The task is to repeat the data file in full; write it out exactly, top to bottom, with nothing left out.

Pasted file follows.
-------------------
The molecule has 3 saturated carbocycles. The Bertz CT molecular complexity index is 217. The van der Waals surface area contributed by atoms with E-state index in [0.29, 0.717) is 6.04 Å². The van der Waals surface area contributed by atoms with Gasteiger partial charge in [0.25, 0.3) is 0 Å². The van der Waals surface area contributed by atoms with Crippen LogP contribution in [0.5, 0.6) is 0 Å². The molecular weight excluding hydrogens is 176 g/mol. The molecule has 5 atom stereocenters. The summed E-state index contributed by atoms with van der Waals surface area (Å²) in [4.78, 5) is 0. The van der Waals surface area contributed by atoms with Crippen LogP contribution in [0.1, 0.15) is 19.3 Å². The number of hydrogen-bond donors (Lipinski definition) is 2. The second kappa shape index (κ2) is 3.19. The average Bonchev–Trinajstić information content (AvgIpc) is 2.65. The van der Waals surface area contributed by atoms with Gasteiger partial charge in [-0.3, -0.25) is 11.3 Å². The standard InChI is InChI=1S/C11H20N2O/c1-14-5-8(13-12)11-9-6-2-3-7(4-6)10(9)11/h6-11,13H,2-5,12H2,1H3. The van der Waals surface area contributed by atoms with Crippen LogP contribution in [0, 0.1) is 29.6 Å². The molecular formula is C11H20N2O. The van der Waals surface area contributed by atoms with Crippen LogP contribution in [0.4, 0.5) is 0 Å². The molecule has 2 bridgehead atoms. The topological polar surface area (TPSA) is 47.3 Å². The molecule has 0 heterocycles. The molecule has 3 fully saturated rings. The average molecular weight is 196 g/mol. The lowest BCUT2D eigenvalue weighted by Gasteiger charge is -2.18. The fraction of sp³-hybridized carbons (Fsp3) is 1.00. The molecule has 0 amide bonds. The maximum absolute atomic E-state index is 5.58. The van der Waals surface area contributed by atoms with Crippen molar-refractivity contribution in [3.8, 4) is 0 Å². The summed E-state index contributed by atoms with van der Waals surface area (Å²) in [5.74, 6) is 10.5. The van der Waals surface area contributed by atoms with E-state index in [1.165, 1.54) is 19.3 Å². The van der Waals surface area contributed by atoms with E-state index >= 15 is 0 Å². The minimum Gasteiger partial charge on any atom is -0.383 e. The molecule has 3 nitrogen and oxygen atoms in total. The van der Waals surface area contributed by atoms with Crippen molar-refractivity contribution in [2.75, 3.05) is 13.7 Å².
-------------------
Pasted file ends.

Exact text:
The molecule has 3 saturated carbocycles. The Bertz CT molecular complexity index is 217. The van der Waals surface area contributed by atoms with E-state index in [0.29, 0.717) is 6.04 Å². The van der Waals surface area contributed by atoms with Gasteiger partial charge in [0.25, 0.3) is 0 Å². The van der Waals surface area contributed by atoms with Crippen LogP contribution in [0.5, 0.6) is 0 Å². The molecular weight excluding hydrogens is 176 g/mol. The molecule has 5 atom stereocenters. The summed E-state index contributed by atoms with van der Waals surface area (Å²) in [4.78, 5) is 0. The van der Waals surface area contributed by atoms with Crippen LogP contribution in [0.1, 0.15) is 19.3 Å². The number of hydrogen-bond donors (Lipinski definition) is 2. The second kappa shape index (κ2) is 3.19. The average Bonchev–Trinajstić information content (AvgIpc) is 2.65. The van der Waals surface area contributed by atoms with Gasteiger partial charge in [-0.3, -0.25) is 11.3 Å². The standard InChI is InChI=1S/C11H20N2O/c1-14-5-8(13-12)11-9-6-2-3-7(4-6)10(9)11/h6-11,13H,2-5,12H2,1H3. The van der Waals surface area contributed by atoms with Crippen LogP contribution in [0, 0.1) is 29.6 Å². The molecular formula is C11H20N2O. The van der Waals surface area contributed by atoms with Crippen LogP contribution in [0.4, 0.5) is 0 Å². The molecule has 2 bridgehead atoms. The topological polar surface area (TPSA) is 47.3 Å². The molecule has 0 heterocycles. The molecule has 3 fully saturated rings. The average molecular weight is 196 g/mol. The lowest BCUT2D eigenvalue weighted by Gasteiger charge is -2.18. The fraction of sp³-hybridized carbons (Fsp3) is 1.00. The molecule has 0 amide bonds. The maximum absolute atomic E-state index is 5.58. The van der Waals surface area contributed by atoms with Crippen molar-refractivity contribution in [3.8, 4) is 0 Å². The summed E-state index contributed by atoms with van der Waals surface area (Å²) in [5.74, 6) is 10.5. The van der Waals surface area contributed by atoms with E-state index in [1.165, 1.54) is 19.3 Å². The van der Waals surface area contributed by atoms with E-state index >= 15 is 0 Å². The minimum Gasteiger partial charge on any atom is -0.383 e. The molecule has 3 nitrogen and oxygen atoms in total. The van der Waals surface area contributed by atoms with Crippen molar-refractivity contribution in [2.75, 3.05) is 13.7 Å².